Kept locally on the 16GB HomeBase, you can store about three months worth of footage at a time. With recent rumours about how some cloud-based security camera footage can be accessed and used by people other than the owner, its focus on local storage comes as a welcome relief. Secured with 256-bit account encryption and 128-bit video encryption, Eufy keeps your data completely private so it can only be accessed by you.
Apple HomeKit users will be pleased to see it's compatible with their system. Instead of clogging up your phone or tablet with tons of different apps for each piece of kit, you can manage them all from one place. In the Home app, you can do almost everything you can do from the EufySecurity app including live stream from the camera or access old footage.
HomeKit Secure Video allows for 10 days’ worth of encrypted cloud storage, however, you will need to be paying for an iCloud storage plan. You won’t get the benefit of local storage if you choose to just use HomeKit. If you have both apps installed, you can of course have it recording to both local and cloud storage simultaneously.
The EufyCam 2C also has Amazon Alexa integration, allowing you to access or control the cameras with compatible Echo Shows or Spots, as well as Fire TVs, tablets or sticks.
EufyCam 2C review: performance and features
To test out the performance and features, I had the EufyCam 2C system set up over a number of weeks at the front of the house and in the garden. The first thing to note was how stable the connection was between the cameras and the HomeBase, it didn’t drop at all.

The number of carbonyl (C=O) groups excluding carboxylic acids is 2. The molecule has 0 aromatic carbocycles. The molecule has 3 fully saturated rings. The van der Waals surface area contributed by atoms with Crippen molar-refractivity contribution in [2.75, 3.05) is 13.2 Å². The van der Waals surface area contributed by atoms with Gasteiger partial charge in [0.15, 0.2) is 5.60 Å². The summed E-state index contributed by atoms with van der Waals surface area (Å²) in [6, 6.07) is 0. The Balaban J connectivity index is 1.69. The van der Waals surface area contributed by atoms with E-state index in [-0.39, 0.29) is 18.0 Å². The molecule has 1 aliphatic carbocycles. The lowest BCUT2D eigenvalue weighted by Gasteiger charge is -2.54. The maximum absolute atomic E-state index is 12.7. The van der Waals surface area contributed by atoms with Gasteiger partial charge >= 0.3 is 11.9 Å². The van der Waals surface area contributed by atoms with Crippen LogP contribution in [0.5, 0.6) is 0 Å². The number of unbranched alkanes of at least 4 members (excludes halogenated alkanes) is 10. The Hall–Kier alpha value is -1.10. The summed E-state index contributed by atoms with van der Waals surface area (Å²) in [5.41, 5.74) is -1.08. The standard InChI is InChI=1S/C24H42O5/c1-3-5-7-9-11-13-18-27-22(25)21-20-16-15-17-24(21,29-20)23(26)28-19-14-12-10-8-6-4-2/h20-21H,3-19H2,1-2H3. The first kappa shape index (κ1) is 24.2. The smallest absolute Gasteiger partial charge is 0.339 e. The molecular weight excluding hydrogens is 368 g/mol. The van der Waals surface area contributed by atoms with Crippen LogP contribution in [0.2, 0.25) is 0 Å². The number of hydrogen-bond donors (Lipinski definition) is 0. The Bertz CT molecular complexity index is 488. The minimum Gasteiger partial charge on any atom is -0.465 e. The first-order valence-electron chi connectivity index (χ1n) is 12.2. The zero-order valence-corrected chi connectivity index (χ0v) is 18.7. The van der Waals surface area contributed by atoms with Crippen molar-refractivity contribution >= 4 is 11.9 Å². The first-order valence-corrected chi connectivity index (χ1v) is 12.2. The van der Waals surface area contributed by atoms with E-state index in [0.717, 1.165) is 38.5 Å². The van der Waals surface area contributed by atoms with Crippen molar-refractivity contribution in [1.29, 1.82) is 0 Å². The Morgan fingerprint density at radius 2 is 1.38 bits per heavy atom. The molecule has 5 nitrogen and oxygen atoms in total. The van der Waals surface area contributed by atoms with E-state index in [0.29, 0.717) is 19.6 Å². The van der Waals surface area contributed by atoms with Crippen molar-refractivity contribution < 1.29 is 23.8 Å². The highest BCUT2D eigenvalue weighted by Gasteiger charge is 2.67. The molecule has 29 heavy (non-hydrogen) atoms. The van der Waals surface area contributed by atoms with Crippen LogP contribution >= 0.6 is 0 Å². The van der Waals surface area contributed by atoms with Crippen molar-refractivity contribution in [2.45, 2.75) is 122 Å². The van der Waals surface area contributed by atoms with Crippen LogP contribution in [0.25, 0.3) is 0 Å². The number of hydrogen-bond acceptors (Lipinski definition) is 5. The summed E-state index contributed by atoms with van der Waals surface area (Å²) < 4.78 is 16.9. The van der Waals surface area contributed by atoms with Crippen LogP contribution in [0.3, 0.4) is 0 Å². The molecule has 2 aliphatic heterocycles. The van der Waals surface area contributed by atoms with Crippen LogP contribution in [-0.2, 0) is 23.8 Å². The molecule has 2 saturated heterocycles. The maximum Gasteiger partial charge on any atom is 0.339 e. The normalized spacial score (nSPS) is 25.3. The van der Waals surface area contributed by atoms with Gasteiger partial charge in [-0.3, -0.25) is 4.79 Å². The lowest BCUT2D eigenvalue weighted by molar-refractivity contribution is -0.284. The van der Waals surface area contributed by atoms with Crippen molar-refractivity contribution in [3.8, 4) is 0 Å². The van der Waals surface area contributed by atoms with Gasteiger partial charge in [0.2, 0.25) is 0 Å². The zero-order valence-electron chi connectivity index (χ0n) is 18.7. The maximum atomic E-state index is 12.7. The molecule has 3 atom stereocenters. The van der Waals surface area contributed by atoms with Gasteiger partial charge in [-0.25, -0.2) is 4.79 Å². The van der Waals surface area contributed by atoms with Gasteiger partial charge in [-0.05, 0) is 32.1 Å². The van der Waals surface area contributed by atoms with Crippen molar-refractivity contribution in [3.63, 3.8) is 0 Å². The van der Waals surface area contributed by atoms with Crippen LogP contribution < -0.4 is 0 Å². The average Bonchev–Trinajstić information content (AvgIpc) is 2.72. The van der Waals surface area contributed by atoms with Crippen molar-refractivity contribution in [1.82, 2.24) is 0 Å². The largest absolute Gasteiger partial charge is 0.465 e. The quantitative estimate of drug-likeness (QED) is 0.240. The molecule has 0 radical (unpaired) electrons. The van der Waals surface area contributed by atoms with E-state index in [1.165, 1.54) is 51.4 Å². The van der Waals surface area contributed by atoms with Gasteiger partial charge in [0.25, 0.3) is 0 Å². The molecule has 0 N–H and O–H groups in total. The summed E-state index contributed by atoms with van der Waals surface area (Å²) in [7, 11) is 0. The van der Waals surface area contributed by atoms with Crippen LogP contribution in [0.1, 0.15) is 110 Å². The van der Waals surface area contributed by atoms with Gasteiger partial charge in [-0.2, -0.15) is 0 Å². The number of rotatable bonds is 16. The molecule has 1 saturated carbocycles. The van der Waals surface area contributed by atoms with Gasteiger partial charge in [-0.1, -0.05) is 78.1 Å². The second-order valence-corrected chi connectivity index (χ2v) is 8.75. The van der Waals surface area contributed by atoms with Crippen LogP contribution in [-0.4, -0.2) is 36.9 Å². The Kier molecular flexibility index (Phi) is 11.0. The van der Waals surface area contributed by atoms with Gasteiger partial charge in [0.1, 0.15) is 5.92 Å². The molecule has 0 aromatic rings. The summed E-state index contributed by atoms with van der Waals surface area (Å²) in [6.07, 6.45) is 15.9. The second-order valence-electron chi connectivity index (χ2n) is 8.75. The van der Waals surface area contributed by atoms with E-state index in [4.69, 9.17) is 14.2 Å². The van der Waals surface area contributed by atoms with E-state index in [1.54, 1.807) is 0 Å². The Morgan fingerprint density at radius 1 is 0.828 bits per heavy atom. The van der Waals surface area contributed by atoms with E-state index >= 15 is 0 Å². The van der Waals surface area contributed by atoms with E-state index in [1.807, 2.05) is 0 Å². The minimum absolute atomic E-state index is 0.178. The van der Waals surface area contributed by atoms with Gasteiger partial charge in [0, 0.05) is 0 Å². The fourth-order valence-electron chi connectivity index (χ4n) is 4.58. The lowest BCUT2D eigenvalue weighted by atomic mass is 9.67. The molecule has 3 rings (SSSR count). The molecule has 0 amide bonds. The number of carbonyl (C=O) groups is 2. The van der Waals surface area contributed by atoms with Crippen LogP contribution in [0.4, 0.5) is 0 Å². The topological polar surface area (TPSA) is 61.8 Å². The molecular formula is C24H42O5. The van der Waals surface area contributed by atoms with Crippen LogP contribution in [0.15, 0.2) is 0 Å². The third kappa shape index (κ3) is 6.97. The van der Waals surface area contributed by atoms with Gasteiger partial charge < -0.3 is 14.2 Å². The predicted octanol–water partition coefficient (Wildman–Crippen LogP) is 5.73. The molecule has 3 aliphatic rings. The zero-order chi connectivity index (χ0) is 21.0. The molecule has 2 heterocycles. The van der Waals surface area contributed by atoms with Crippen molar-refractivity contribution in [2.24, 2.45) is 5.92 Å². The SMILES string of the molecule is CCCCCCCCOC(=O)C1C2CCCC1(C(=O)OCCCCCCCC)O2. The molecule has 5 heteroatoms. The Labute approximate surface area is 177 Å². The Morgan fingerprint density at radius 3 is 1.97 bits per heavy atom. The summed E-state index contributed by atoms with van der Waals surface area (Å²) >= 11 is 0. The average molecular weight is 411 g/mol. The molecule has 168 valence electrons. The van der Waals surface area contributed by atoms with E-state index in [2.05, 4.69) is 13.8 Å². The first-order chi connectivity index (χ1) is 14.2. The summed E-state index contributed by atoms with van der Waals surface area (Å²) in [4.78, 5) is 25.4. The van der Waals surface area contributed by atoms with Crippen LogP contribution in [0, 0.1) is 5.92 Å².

Fitting everything into the frame is an important aspect to consider for a security camera because you don't want any blind spots that could miss something. With a 135-degree field of view, it's not the widest you can get but I found it got everything in that I needed it to.
Intelligently detecting human body shape and faces stops the cameras from activating without good reason. You can adjust how sensitive the detection is, so if you live on a busy road with lots of people passing by, you can make sure you’re not being hounded with notifications. If there are any areas with recurring human movement, you can easily block it out with customisable Smart Detection Zones in the app as well.
With Human Only detection switched on, the cameras didn’t pick up any false positives like animals. Occasionally, I did find that it starting recording the footage a little late, missing the person it had detected. And sometimes it completely missed the action entirely. Those instances were quite rare though. When they do find a face, the camera takes a snapshot. Granted it didn't always find them, and the shots are grainy but it will save you a lot of time if you need to capture that information.